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Parliamentary affairs.- Motions for adjournment in both Houses.
Remarks on the offices of Attorney-gen. and Chief Justice of Chester teing held by the same person.-- Alr, Golbourne's Bill respecting colo nial offices. —Sir Samuel Romilly's bills respecting Corruption of Blood, and the punishment of High Treason.- Lord Morpeth's motion relative to the Speaker's address to the Prince Regent in the last seso sion.-Debates in both Houses on the conduct of this Government towards the Norwegians,
U AVING now brought to the which parliament was pledged to
I close of the year our sum: take into its most serious consimary of the most important pub- deration during this session, and lic occurrences on the European why might it not in the meantime continent, we turn our view upon be proceeded with? The hearing Great Britain, and to those do. of appeal causes was another inatmestic transactions which, if af- ter of such great interest, that their fording less splendid matter for Lordships had thought it requisite narration, can never want interest to alter the whole scheme of the for the English reader.
courts of justice in order to give it Parliament having met on March greater facilities; surely with the ist, after the adjournment, a mes- resolution of proceeding in them sage was received by both Houses with promptitude and dispatch. from the Prince Regent, recom- Though he would not throw any * mending a further adjournment obstacles in the way of the motion,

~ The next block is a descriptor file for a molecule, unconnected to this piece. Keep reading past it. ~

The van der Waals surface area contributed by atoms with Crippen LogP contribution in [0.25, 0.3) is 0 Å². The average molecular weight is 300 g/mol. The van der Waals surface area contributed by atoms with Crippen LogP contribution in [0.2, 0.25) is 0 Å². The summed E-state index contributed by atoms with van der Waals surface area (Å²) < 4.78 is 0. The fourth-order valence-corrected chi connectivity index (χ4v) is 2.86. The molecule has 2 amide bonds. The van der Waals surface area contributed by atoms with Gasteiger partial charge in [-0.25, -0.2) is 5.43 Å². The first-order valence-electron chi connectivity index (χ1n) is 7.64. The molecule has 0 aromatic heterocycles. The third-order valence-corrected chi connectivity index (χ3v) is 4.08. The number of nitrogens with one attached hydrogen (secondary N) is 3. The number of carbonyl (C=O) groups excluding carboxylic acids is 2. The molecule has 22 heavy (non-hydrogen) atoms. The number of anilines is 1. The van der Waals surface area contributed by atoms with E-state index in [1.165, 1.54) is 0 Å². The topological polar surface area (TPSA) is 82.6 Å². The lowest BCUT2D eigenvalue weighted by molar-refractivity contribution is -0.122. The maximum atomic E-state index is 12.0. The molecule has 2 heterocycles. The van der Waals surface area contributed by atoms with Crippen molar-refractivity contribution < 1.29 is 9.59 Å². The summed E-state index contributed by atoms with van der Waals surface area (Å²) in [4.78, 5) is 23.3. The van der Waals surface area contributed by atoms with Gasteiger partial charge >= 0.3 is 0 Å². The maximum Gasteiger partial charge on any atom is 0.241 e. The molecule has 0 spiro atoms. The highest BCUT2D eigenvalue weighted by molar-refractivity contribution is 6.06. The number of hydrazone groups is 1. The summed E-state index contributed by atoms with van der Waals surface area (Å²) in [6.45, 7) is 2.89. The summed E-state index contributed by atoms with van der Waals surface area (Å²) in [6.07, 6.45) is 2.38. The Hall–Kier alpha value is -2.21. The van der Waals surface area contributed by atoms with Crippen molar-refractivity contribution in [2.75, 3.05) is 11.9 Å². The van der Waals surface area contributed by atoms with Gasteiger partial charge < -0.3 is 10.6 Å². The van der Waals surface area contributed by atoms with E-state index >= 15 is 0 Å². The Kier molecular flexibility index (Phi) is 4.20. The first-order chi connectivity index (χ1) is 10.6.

to the 21st of the month. In the he had thought it his duty to call House of Lords, a motion for ad their lordships' attention to the sajournment being in consequence crifices they were making in givmade, the Marquis of Lansdowne ing their concurrence. rose to say, that he had no in- The Earl of Liverpool found it tention to oppose the motion, necessary to say but a few words though he felt some reluctance at with reference to what had been concurring in it, since he could not observed by the noble marquis. hold it as a doctrine, that because He would throw himself upon the one important branch of public indulgence of their lordships, on business could not be proceeded the question of the propriety of an with (alluding to the pending ne. adjournment. The Prince Regociations), the prosecution of all gent's ministers had taken into other business sbould be suspended. their consideration the possible or A great quantity of private and probable inconveniences that might other business stood for discussion arise from the measure, and the